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on 27 June 2014
I've looked forward to this collection of short stories since it was first announced. The stories are most certainly varied and in some cases interesting, but nothing particularly excited me, possibly because I'm a regular reader of the "Railway Detective" books. This could possibly be a disadvantage, perhaps a NEW reader to the series would get more enjoyment out of the collection, but to ME, there appeared nothing particularly new and the same old foibles which appear in the main series appear time and again here, which gets wearing after a while.
Some of the stories had very weak connections to anything railway related, which has been picked up before, especially in the "Stationmasters Farewell". Missed opportunity's to explore the individuals who make up these stores. In fairness it must be really difficult keeping up the momentum for this series and perhaps the steam is running out slightly.
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on 6 August 2014
I have read all the Railway Detective "full" novels and so admit to being a Marston/Colbeck fan. This was an enjoyable summer read and excellent for picking up and putting down between tasks, given the short story format - there are 13 in all. Short stories they are however and so they lack the draw of the full Railway Detective novels and the engagement in a well developed plot. I guess they will only attract Colbeck fans and would not suffice as a means of someone tasting the Railway Detective novels..
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on 21 September 2014
Some interesting ideas within this collection, some of which may have originally been intended for books in their own right.
Having read, and enjoyed all of the Railway Detective Series, however, I was left feeling a little disappointed.
Obviously short story writing does not allow opportunity for the same level of plot and character development and observed details as one complete book, but I found some of the stories did not hold my attention and were too predictable.
I found the Casebook to be a well written 'taster' aimed at the reader who may be new to the series with numerous 'catch-up' references.
I look forward to reading the author's next full railway novel.
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on 9 August 2014
Quite a good read in the form of small stories of the Railway Detective Inspector Colbeck.It's the type of book you could read at night after a hard days work when not too much hard thinking is required.
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on 18 October 2014
Continues with the believable adventures of D I Colbeck and D S Leeming in each enthralling tale. I started this book as soon as it was dowloaded onto my kindle and found it increasingly difficult to put down to get on with other tasks! Edward Marston's writing and powers of description are definitely honed to a very fine degree.
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on 6 December 2014
I rarely review books but this one is for those who don't like too much gore, sex, complicated love lives and concentrating on the mystery in hand. A nice twist at the end. It's difficult to find a detective story without graphic torture, paedophillia, screwed up investigators nowadays. But this is good to read before sleep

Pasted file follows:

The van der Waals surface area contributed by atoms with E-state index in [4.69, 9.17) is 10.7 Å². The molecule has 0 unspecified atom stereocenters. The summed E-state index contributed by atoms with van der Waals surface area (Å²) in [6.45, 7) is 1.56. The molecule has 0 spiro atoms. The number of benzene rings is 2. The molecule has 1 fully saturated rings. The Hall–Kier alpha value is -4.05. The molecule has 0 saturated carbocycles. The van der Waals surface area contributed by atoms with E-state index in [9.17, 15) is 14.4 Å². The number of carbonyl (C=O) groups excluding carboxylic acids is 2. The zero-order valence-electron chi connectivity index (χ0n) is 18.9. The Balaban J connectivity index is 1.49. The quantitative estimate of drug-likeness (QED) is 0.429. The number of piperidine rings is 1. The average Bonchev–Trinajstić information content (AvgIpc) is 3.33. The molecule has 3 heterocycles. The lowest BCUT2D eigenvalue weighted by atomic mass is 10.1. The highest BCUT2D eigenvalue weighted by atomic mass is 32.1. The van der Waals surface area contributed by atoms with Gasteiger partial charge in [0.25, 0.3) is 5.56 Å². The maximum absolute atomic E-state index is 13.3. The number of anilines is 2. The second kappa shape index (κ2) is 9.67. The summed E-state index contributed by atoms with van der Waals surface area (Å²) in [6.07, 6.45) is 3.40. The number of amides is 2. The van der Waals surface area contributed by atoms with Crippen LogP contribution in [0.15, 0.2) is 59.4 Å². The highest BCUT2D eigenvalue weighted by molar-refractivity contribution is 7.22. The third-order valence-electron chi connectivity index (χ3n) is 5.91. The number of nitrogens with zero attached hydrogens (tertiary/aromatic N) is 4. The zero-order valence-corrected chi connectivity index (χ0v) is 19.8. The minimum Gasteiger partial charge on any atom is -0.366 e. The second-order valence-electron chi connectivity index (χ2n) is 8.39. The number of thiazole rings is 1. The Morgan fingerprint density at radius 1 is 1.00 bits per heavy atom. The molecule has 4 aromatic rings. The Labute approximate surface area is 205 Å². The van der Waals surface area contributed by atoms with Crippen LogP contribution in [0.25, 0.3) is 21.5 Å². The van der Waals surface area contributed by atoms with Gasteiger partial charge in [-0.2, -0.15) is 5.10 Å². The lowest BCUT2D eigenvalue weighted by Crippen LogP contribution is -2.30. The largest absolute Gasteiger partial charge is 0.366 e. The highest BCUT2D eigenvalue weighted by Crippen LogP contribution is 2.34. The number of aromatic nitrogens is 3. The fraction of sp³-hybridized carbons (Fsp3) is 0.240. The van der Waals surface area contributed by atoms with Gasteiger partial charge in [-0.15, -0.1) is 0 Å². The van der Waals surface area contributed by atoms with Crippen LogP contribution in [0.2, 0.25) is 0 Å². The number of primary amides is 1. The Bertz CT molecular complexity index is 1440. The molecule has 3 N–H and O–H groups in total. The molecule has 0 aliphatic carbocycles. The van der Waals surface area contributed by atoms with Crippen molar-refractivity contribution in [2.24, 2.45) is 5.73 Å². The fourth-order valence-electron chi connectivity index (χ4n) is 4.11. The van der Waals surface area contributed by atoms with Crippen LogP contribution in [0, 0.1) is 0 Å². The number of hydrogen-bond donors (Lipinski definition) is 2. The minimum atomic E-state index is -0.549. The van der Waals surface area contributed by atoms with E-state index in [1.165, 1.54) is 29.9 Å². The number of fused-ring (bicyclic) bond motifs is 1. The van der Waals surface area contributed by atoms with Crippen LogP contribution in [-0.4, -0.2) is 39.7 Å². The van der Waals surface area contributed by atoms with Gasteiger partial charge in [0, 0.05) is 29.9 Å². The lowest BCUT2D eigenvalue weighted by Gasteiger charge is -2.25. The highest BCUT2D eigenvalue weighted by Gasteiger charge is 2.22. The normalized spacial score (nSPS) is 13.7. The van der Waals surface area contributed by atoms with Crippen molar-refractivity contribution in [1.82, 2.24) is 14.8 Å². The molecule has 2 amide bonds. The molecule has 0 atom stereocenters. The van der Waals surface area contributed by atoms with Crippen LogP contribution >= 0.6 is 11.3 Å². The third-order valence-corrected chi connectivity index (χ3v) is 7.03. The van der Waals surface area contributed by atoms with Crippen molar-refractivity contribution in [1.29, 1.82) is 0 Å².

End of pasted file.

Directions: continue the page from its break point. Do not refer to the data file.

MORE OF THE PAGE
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on 21 October 2014
inspector colbecks casebook. thirteen tales from the railway detective. good read. enjoyed as much as previous stories from the detective.
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on 24 July 2014
Once again a good easy read, but I felt Inspector Colbeck found the suspect too quickly. A little bit more deviousness required.
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on 6 October 2015
Having very much enjoyed Mr Marston's Nicholas Bracewell series, and even more his novels about the Domesday Commissioners, I found the first of his Railway Detective stories rather dry when I read it on publication, and therefore decided to spend my money on other authors instead. However, the opportunity to buy this book of short stories on Kindle having come up several years later, I was tempted to try again, and have to admit to finding these short stories most enjoyable. They are fast moving, with unusual plots, and, while the motive did not always for me fit the nature of the crime, and I found Madeleine to be particularly weak (and therefore out of character) in 'Helping Hand', the collection was still well worth buying, and has persuaded me to give the full length novels another try.

It was also a joy to read such an impeccably produced book on Kindle!
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on 29 January 2016
These thirteen short stories provide light reading indeed. Each tale lasts for no more than 10 - 15 minutes, tops, and hardly taxes the brain cells overmuch; that said they're not bad, just not really good. The short story is a difficult genre, and to be fair, Edward Martston's full length writing is very good as a rule, it is simply that this foray has failed to stir any excitement.

A Useful Tip: it would benefit the reader to tackle the thirteenth story first. For some obscure reason the story that gives the fullest physical descriptions of the three main protagonists, Colbeck, Leeming and Tallis, has been placed at the end of the series. Whatever was the editor thinking of I wonder?
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